There has been a rumour floating around lately that Amazon is going to be introducing Ethernet switches. A move like this by Amazon will eventually challenge manufacturers like Cisco Systems. I have came across a video from Packet Pushers where Greg Ferro talks about the possibilities and avenues which Amazon would take to venture into the switching or even networking arena.
As Greg stated, Amazon, in this case AWS already run their own network on their own hardware and software. This is because they cannot have a profit margin by relying on another vendor. It would be cheaper in the long run, to run on your own hardware and software managed and manufactured by themselves. Furthermore, it will be near impossible to run the biggest cloud architecture in the world and run the network on some other vendor. They would most likely run their underlying network as a fabric, controlled by Software Driven Network SDN such as OpenFlow and run the rest of the architecture virtualized and controlled by the AWS console.
When it comes to a personal blog or a small website, the go-to choice for web developers is usually a Content Management System (CMS) like WordPress or Drupal. When we look at how the web has evolved over the past decade or two, is we all started with a static web hosting and then moved to a CMS which usually runs on a LAMP (Linux, Apache, MySQL, PHP) server(s). When you look at a CMS hosting such as a blog, it usually is somewhat cheap however, it comes with it’s own fair share of problems. The main aspect of the problem, in my opinion, is Security. You have to make sure your application such as WordPress and all the plugins are updated at all times. This is where a hacker would try and exploit a WordPress site or any of its plugins as soon as a vulnerability is spotted.
The solution is to implement a number of security measures on the website and manage it yourself. This option would be very cost effective, however, it does require a fair bit of technical knowledge. The other option is to go with a fully managed WordPress hosting, where the provider will manage the security aspect of your website. Even though having a fully managed hosting doesn’t usually guarantee your safety because there are other factors such as third-party plugins. If you have a secured LAMP server with the updated WordPress installation, it is still not guaranteed to be secured, because a hacker will find a way through to your website via a poorly corded or outdated third-party plugin. When it comes to choosing the plugins, make sure you ask yourself whether you really need it and keep the plugin-count as low as possible.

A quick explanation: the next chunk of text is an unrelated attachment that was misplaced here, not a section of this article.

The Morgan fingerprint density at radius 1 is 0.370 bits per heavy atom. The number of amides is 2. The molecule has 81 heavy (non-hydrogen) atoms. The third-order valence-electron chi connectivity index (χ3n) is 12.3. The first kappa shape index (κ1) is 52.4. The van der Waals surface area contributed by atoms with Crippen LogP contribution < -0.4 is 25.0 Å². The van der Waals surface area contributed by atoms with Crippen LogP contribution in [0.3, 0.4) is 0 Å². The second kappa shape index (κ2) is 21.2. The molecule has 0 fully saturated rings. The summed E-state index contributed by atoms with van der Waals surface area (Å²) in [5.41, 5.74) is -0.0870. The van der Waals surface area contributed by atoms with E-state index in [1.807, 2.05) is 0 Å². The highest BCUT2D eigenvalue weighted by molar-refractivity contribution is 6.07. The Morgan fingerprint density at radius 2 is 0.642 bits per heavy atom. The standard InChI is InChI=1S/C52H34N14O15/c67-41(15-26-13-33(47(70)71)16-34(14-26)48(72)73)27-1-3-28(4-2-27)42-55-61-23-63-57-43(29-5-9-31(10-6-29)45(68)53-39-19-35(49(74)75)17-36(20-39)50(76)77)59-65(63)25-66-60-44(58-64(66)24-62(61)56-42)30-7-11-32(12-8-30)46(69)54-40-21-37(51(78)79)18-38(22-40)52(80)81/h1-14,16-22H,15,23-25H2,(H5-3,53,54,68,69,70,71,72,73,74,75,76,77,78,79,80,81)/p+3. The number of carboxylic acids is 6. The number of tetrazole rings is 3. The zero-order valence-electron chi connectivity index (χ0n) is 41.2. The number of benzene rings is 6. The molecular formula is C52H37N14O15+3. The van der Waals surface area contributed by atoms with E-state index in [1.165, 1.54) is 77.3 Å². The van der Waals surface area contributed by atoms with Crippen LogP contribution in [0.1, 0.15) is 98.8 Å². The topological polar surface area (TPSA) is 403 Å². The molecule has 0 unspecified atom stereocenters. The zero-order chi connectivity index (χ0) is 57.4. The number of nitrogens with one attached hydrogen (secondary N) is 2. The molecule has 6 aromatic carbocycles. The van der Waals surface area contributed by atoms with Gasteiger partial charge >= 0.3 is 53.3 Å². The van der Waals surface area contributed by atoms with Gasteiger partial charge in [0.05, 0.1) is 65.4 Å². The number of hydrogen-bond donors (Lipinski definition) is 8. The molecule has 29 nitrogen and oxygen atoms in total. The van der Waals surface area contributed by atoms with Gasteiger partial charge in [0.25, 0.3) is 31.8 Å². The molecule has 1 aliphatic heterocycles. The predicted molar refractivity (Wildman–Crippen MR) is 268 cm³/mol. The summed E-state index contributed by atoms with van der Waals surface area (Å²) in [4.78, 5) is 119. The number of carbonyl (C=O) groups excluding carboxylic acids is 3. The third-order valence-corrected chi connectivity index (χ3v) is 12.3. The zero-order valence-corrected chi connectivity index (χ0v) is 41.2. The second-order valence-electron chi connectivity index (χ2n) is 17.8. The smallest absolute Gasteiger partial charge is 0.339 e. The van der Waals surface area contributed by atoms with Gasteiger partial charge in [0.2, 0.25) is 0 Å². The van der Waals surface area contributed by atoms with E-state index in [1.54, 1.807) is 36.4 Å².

It is always best to have Two-factor authentication (2FA) to any method of access control. The following post will guide you to enable 2FA on Debian Linux environment.
It is assumed that we will be using Password Authentication in conjunction with 2FA.
Install Google Authenticator
apt-get install libpam-google-authenticator
Edit /etc/pam.d/sshd and add the following.
# Google Authenticator
auth required pam_google_authenticator.so
Edit the file /etc/ssh/sshd_config and make sure you have the following enabled.
Run Google Authenticator from the account.
Add the account to your Google Authenticator app and save the emergency codes.
When it comes to subnetting most people usually stop at /30. This will give them a netmask of 255.255.255.252 thus resulting in two usable IP address along with one Network and one Broadcast address.
The /31 subnet prefixes was introduced in RFC3021 which defines that it can be used on a point-to-point link. A point-to-point interface does not need broadcast address, therefore we don’t really need to assign a /30 address prefix. On a /31 bit segment, both addresses are interpreted as hosts addresses.